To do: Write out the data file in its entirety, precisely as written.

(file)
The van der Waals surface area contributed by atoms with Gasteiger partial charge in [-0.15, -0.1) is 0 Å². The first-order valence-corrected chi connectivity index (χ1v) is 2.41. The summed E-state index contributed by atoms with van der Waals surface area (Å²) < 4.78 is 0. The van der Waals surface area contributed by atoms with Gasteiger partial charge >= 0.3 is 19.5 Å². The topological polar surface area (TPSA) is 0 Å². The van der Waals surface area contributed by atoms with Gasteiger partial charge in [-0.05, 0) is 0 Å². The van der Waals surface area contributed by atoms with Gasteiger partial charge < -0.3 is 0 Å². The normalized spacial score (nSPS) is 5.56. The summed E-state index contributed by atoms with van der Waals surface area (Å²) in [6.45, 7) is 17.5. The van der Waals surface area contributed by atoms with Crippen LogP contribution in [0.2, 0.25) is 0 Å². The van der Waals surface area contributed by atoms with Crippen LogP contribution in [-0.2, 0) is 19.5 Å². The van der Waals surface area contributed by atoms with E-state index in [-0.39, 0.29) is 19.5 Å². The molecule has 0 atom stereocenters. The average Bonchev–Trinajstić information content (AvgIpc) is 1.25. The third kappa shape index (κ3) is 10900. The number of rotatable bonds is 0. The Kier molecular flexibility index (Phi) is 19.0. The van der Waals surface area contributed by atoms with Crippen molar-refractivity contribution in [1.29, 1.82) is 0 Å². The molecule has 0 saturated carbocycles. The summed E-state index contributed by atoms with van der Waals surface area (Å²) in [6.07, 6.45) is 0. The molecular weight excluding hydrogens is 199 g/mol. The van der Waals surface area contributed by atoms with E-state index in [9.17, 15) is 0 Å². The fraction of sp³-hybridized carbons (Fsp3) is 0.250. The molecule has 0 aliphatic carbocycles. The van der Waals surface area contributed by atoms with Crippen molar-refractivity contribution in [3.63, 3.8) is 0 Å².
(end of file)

The van der Waals surface area contributed by atoms with Gasteiger partial charge in [-0.15, -0.1) is 0 Å². The first-order valence-corrected chi connectivity index (χ1v) is 2.41. The summed E-state index contributed by atoms with van der Waals surface area (Å²) < 4.78 is 0. The van der Waals surface area contributed by atoms with Gasteiger partial charge >= 0.3 is 19.5 Å². The topological polar surface area (TPSA) is 0 Å². The van der Waals surface area contributed by atoms with Gasteiger partial charge in [-0.05, 0) is 0 Å². The van der Waals surface area contributed by atoms with Gasteiger partial charge < -0.3 is 0 Å². The normalized spacial score (nSPS) is 5.56. The summed E-state index contributed by atoms with van der Waals surface area (Å²) in [6.45, 7) is 17.5. The van der Waals surface area contributed by atoms with Crippen LogP contribution in [0.2, 0.25) is 0 Å². The van der Waals surface area contributed by atoms with Crippen LogP contribution in [-0.2, 0) is 19.5 Å². The van der Waals surface area contributed by atoms with E-state index in [-0.39, 0.29) is 19.5 Å². The molecule has 0 atom stereocenters. The average Bonchev–Trinajstić information content (AvgIpc) is 1.25. The third kappa shape index (κ3) is 10900. The number of rotatable bonds is 0. The Kier molecular flexibility index (Phi) is 19.0. The van der Waals surface area contributed by atoms with Crippen molar-refractivity contribution in [1.29, 1.82) is 0 Å². The molecule has 0 saturated carbocycles. The summed E-state index contributed by atoms with van der Waals surface area (Å²) in [6.07, 6.45) is 0. The molecular weight excluding hydrogens is 199 g/mol. The van der Waals surface area contributed by atoms with E-state index in [9.17, 15) is 0 Å². The fraction of sp³-hybridized carbons (Fsp3) is 0.250. The molecule has 0 aliphatic carbocycles. The van der Waals surface area contributed by atoms with Crippen molar-refractivity contribution in [3.63, 3.8) is 0 Å².